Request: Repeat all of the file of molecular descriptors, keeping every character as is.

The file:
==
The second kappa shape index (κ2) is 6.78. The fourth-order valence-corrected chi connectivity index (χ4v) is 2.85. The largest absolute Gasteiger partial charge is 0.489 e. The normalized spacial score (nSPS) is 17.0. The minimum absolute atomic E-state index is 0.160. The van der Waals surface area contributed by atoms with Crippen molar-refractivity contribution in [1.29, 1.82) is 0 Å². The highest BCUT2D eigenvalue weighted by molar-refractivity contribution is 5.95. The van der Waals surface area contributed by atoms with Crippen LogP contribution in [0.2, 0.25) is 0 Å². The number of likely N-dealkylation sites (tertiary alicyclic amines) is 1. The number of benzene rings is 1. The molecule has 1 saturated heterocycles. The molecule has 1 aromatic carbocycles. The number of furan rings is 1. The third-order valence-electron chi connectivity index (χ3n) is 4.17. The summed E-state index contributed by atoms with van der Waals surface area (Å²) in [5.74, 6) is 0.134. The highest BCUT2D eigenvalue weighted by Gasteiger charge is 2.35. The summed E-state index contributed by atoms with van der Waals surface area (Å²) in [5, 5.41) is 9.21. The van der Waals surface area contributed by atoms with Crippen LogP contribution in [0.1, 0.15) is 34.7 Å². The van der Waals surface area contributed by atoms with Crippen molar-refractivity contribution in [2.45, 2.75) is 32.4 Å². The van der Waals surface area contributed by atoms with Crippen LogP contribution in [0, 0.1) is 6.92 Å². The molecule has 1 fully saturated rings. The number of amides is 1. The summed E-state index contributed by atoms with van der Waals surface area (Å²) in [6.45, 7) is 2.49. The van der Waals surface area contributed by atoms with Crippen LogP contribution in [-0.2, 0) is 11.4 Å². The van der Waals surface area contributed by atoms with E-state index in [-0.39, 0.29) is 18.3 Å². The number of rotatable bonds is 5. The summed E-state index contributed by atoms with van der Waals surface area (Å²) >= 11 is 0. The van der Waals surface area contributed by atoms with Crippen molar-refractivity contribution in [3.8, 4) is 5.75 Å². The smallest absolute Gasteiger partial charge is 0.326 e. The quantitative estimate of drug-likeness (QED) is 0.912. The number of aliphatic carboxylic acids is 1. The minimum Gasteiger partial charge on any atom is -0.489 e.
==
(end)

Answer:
The second kappa shape index (κ2) is 6.78. The fourth-order valence-corrected chi connectivity index (χ4v) is 2.85. The largest absolute Gasteiger partial charge is 0.489 e. The normalized spacial score (nSPS) is 17.0. The minimum absolute atomic E-state index is 0.160. The van der Waals surface area contributed by atoms with Crippen molar-refractivity contribution in [1.29, 1.82) is 0 Å². The highest BCUT2D eigenvalue weighted by molar-refractivity contribution is 5.95. The van der Waals surface area contributed by atoms with Crippen LogP contribution in [0.2, 0.25) is 0 Å². The number of likely N-dealkylation sites (tertiary alicyclic amines) is 1. The number of benzene rings is 1. The molecule has 1 saturated heterocycles. The molecule has 1 aromatic carbocycles. The number of furan rings is 1. The third-order valence-electron chi connectivity index (χ3n) is 4.17. The summed E-state index contributed by atoms with van der Waals surface area (Å²) in [5.74, 6) is 0.134. The highest BCUT2D eigenvalue weighted by Gasteiger charge is 2.35. The summed E-state index contributed by atoms with van der Waals surface area (Å²) in [5, 5.41) is 9.21. The van der Waals surface area contributed by atoms with Crippen LogP contribution in [0.1, 0.15) is 34.7 Å². The van der Waals surface area contributed by atoms with Crippen molar-refractivity contribution in [2.45, 2.75) is 32.4 Å². The van der Waals surface area contributed by atoms with Crippen LogP contribution in [0, 0.1) is 6.92 Å². The molecule has 1 fully saturated rings. The number of amides is 1. The summed E-state index contributed by atoms with van der Waals surface area (Å²) in [6.45, 7) is 2.49. The van der Waals surface area contributed by atoms with Crippen LogP contribution in [-0.2, 0) is 11.4 Å². The van der Waals surface area contributed by atoms with E-state index in [-0.39, 0.29) is 18.3 Å². The number of rotatable bonds is 5. The summed E-state index contributed by atoms with van der Waals surface area (Å²) >= 11 is 0. The van der Waals surface area contributed by atoms with Crippen molar-refractivity contribution in [3.8, 4) is 5.75 Å². The smallest absolute Gasteiger partial charge is 0.326 e. The quantitative estimate of drug-likeness (QED) is 0.912. The number of aliphatic carboxylic acids is 1. The minimum Gasteiger partial charge on any atom is -0.489 e.